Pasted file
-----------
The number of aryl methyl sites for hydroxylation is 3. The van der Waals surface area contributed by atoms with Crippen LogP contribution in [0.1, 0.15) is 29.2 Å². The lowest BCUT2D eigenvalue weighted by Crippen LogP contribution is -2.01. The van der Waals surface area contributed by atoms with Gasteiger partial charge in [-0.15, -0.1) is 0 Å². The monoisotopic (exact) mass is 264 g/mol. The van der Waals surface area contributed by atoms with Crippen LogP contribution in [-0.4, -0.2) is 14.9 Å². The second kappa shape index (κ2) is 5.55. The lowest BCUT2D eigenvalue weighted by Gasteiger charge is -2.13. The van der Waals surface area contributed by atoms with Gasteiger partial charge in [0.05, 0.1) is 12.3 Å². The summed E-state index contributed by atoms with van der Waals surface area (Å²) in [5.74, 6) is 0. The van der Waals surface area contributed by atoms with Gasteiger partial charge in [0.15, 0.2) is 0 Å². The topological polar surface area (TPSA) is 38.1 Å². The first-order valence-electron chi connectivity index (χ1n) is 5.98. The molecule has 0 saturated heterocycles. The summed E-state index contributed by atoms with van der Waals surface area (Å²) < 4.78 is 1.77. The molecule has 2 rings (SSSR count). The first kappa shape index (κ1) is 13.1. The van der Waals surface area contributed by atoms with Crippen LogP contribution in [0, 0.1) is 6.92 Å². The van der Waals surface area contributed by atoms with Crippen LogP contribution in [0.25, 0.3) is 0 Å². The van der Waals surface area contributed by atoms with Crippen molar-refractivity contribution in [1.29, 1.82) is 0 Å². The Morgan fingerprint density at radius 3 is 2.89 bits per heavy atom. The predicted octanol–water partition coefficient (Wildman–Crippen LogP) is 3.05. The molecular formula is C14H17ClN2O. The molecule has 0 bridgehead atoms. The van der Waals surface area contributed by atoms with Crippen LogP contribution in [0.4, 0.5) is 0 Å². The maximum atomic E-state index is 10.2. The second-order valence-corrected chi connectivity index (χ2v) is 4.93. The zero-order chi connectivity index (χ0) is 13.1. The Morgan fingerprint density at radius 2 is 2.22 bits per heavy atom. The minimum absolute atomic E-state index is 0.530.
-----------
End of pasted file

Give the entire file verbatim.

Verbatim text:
The number of aryl methyl sites for hydroxylation is 3. The van der Waals surface area contributed by atoms with Crippen LogP contribution in [0.1, 0.15) is 29.2 Å². The lowest BCUT2D eigenvalue weighted by Crippen LogP contribution is -2.01. The van der Waals surface area contributed by atoms with Gasteiger partial charge in [-0.15, -0.1) is 0 Å². The monoisotopic (exact) mass is 264 g/mol. The van der Waals surface area contributed by atoms with Crippen LogP contribution in [-0.4, -0.2) is 14.9 Å². The second kappa shape index (κ2) is 5.55. The lowest BCUT2D eigenvalue weighted by Gasteiger charge is -2.13. The van der Waals surface area contributed by atoms with Gasteiger partial charge in [0.05, 0.1) is 12.3 Å². The summed E-state index contributed by atoms with van der Waals surface area (Å²) in [5.74, 6) is 0. The van der Waals surface area contributed by atoms with Gasteiger partial charge in [0.15, 0.2) is 0 Å². The topological polar surface area (TPSA) is 38.1 Å². The first-order valence-electron chi connectivity index (χ1n) is 5.98. The molecule has 0 saturated heterocycles. The summed E-state index contributed by atoms with van der Waals surface area (Å²) < 4.78 is 1.77. The molecule has 2 rings (SSSR count). The first kappa shape index (κ1) is 13.1. The van der Waals surface area contributed by atoms with Crippen LogP contribution in [0, 0.1) is 6.92 Å². The van der Waals surface area contributed by atoms with Crippen LogP contribution in [0.25, 0.3) is 0 Å². The van der Waals surface area contributed by atoms with Crippen molar-refractivity contribution in [1.29, 1.82) is 0 Å². The Morgan fingerprint density at radius 3 is 2.89 bits per heavy atom. The predicted octanol–water partition coefficient (Wildman–Crippen LogP) is 3.05. The molecular formula is C14H17ClN2O. The molecule has 0 bridgehead atoms. The van der Waals surface area contributed by atoms with Crippen LogP contribution in [0.4, 0.5) is 0 Å². The maximum atomic E-state index is 10.2. The second-order valence-corrected chi connectivity index (χ2v) is 4.93. The zero-order chi connectivity index (χ0) is 13.1. The Morgan fingerprint density at radius 2 is 2.22 bits per heavy atom. The minimum absolute atomic E-state index is 0.530.